The Telegraph
Tuesday , March 21 , 2017
 
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Black hole feat by Assam scientist

- US-based Rongmon Bordoloi & team's findings point at fascinating data

Rongmon Bordoloi

Guwahati, March 20: An Assamese scientist in the US has led observations that have found that the super massive black hole at the centre of the Milky Way galaxy consumed its last big meal six million years ago.

Rongmon Bordoloi and his colleagues at the Massachusetts Institute of Technology used Nasa's Hubble Space Telescope to calculate the age of colossal bubbles of gas associated with that last meal.

As the black hole - the remains of a massive star that has exhausted all fuel and collapsed into an object with such a strong gravitational pull, it sucks in everything around it and not even light can escape it - consumed its meal, it left behind bubbles of gas that now billow above and below the centre of the galaxy.

"For the first time, we are able to predict the black hole's last big meal," Bordoloi told The Telegraph during a telephone interview from Boston. "What we found is that a very strong event happened six to nine million years ago. It may have been a cloud of gas flowing into the black hole. Ever since, the black hole has just been eating snacks."

The black hole, about 27,000 light years from Earth, has the mass of about 4.5 million sun-like stars. Materials moving too close get caught in its powerful gravity and swirls around it until they eventually fall in.

Nasa's Fermi Gamma Ray Space Telescope discovered the bubbles in 2010. Now, Bordoloi and his colleagues have used an instrument aboard Hubble called the cosmic origin spectrograph (COS) to analyse ultraviolet rays from 47 distant quasars, or intensely bright cores of distant galaxies.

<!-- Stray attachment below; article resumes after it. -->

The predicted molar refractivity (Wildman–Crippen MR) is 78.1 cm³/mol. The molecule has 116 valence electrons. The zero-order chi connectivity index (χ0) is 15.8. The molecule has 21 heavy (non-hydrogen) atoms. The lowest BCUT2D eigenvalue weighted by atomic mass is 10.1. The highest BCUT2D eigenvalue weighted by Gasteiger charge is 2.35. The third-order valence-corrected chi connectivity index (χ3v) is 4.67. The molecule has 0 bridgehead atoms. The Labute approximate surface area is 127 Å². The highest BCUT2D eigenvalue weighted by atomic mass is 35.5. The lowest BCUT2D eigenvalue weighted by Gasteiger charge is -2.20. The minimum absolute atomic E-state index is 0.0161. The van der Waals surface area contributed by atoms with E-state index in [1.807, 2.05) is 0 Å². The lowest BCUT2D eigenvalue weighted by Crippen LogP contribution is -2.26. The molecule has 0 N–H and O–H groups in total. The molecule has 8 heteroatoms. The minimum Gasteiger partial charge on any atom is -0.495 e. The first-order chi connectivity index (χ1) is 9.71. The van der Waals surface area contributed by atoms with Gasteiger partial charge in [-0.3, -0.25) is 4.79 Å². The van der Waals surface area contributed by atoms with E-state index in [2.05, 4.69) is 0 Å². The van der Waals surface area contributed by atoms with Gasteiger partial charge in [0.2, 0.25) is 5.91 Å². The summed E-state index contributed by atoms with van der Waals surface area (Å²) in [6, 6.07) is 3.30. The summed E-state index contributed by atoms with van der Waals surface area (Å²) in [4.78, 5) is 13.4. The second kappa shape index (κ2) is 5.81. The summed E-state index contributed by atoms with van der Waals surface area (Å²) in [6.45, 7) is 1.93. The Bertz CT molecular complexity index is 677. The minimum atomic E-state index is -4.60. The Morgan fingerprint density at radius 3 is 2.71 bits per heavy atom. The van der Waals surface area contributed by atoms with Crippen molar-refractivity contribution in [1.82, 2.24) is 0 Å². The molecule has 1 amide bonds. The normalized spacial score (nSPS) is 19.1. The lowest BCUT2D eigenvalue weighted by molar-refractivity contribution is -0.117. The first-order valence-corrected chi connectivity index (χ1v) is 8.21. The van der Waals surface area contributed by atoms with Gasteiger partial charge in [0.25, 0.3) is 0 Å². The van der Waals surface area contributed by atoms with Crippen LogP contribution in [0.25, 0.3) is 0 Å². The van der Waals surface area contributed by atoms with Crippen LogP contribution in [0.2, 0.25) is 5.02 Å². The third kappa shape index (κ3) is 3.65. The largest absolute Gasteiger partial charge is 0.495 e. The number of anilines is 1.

Their analysis of the emissions from the 47 quasars helped them trace the motion of gas through one of the bubbles linked to the Milky Way's black hole. Imprinted in the quasar's light as it passes through the Milky Way's bubble is information about the speed, composition and temperature of the gas inside the bubble.

"These observations allowed us to map the velocity of the gas and calculate when the bubbles formed," Bordoloi said.

"We could map the motion of the gas because we are a part of the Milky Way. This vantage point gives us a front-row seat to do this."

Bordoloi was one of 17 scientists selected for the Hubble post-doctoral fellowship program to conduct research at the Space Telescope Science Institute (STScI) in Baltimore, Maryland, USA. His parents hope this discovery is just "the start" of his journey.

"Since his childhood, he had this will to find a third angle in everything. It is this curiosity and the will to have an in-depth observation that helped him to make this finding. He would never rest until he understood the science underlying a phenomenon," Pradip Bordoloi, his father and a retired government employee, told The Telegraph. "During the two years of his research, he used to spend the greater part of his day in the laboratory."

Bordoloi passed his HSLC from Balya Bhawan, an Assamese-medium school in Jorhat, higher secondary and graduation from the Jorhat Institute for Science and Technology, post-graduation from Gauhati University and completed his doctorate at the coveted EidgenÃssische Technische Hochschule in Zurich, Switzerland.


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